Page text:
SCOTUS declines to immediately halt high school admissions policy sharply cutting Asian enrollment

Order notes Justices Alito, Gorsuch and Thomas would have granted the petition.
The Supreme Court

The Supreme Court won't immediately overturn an appeals court ruling that blocked a trial judge's order halting a famed Virginia high school's diversity-focused admissions policy, which resulted in a steep drop in acceptance for Asian-American applicants.

The unsigned Monday order says Justices Clarence Thomas, Samuel Alito and Neil Gorsuch would have granted the "application to vacate the stay" issued by the 4th U.S. Circuit Court of Appeals.

That leaves the policy in place at Virginia's Thomas Jefferson High School for Science and Technology, ranked the top public high school in America by U.S. News and World Report. It's under the jurisdiction of the Fairfax County School Board.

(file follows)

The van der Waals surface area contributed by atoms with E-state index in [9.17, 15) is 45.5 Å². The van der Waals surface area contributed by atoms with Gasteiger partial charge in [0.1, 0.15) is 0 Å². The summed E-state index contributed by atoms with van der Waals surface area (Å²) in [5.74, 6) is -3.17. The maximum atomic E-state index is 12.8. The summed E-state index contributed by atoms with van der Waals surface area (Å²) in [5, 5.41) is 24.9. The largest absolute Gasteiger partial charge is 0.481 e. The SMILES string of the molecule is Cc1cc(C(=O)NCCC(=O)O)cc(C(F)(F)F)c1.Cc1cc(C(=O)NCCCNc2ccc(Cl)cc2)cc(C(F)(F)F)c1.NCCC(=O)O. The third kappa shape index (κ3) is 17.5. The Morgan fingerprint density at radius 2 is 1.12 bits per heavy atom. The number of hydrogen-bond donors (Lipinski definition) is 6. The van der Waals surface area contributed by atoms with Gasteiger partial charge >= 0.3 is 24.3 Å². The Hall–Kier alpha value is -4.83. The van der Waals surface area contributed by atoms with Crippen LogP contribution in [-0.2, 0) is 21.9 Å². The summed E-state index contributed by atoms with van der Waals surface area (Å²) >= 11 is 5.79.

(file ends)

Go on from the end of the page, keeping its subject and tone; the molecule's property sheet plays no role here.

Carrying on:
Among briefs before the high court, the school board said the policy was "race-neutral" and in line with the Texas law that guarantees admission to any state university for the top 10% of each high school class. The board gave preference to students from "historically underrepresented" middle schools, which include few Asian-American students.

The parents group Coalition for TJ, which filed the emergency application, told the Supreme Court the 4th Circuit's stay would harm next year's applicants to the high school as well as current applicants.

"In any other context, it would be clear that the government cannot discriminate against a racial group simply because its members have been successful in obtaining a benefit," its brief said.